How to Run for Office: Networking and Rolodexing - National Democratic Training Committee

You’re not going to win this election on your own. Your personal network is going to provide the foundation on which you are going to build your campaign.

What exactly is a network? Your network is practically every person you’ve ever met or every person that you’ve formed a relationship with. And we mean ‘relationship’ in the broadest sense.

Your Network

Your kid’s friend’s parent. The plumber who fixed your garbage disposal years ago. Your spouse or partner’s dentist. Former colleagues you’ve worked with from previous jobs — these are all connections that are invaluable. Basically anyone that you have regular contact with can be apart of your network.

There is mighty strength in numbers, and you will want to explore every existing relationship you have before you start building new ones.

As you start to construct your rolodex, prepare yourself to talk to every single person you know and call in every favor you’re owed for this campaign. Your personal connections are going to form the foundation of your network that you can then build out. The relationships in your life matter, and this is where they really come into play.

Building the Foundation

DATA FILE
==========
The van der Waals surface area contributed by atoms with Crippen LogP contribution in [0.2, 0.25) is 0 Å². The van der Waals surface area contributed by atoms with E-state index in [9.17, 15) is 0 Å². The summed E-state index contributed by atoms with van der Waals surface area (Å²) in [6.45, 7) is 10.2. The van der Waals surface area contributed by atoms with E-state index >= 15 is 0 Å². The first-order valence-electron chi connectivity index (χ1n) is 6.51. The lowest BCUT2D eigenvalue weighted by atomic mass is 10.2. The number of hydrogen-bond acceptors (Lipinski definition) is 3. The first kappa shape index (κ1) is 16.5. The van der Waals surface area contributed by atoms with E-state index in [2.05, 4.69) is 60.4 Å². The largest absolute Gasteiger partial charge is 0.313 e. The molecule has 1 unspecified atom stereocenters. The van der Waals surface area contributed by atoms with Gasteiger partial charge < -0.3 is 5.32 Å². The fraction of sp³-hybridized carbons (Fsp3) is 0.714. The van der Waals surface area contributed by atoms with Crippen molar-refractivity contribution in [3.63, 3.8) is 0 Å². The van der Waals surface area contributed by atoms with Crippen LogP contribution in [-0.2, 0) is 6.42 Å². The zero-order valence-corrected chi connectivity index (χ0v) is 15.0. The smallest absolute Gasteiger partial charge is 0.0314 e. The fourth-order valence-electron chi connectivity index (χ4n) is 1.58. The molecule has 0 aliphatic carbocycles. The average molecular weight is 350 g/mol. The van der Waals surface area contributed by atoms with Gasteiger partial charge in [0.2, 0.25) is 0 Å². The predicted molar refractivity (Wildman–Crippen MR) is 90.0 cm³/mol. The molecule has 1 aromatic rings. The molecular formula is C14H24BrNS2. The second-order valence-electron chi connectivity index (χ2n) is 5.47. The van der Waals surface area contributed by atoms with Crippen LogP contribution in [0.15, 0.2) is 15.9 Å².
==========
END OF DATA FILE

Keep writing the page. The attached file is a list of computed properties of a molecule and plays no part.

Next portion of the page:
You’re going to need to expand your network starting from the personal relationships you already have. Create opportunities to meet new people and improve your already-existing relationships with others.

While it’s important to get to know the entire community for your campaign, if you win the election, you’re going to be representing these people for as long as you’re in that office. Get to know these people, their families, and what really matters to them during the course of your campaign and beyond.

Showing a vested interest in these people will lead to them showing a vested interest in you and your campaign.

The first thing you’re going to do is rolodex yourself: put all of your information about your personal contacts in one place. This can be in an Excel spreadsheet or any kind of campaign database software you have; just be sure it’s digital for easy access, editing, and organization. Handwritten rolodexes are in the past.

Here are some ideas for places to draw from when you start building your rolodex:

  • Phone, computer, email
  • Physical address books
  • Wedding invitation list
  • Holiday card list
  • Spouse/partner’s contacts
  • Boards, charities, and professional groups you’re associated with
  • High school and college alumni groups
  • Religious organizations
  • Neighborhood directory

If you’re going to use an Excel spreadsheet or something similar, there’s no need to recreate the wheel. We’ve made one for you. Make a copy of our template to create your own digital rolodex!

Once you’ve built your list and are ready to take the next step, check out our Building Your Network course!

In sum, rolodexing is a huge part of getting your campaign off the ground and ensuring that it thrives. While it isn’t the quickest project, you’ll thank yourself in the end for investing that time.

Tomorrow, Gatekeepers and Party Folks.

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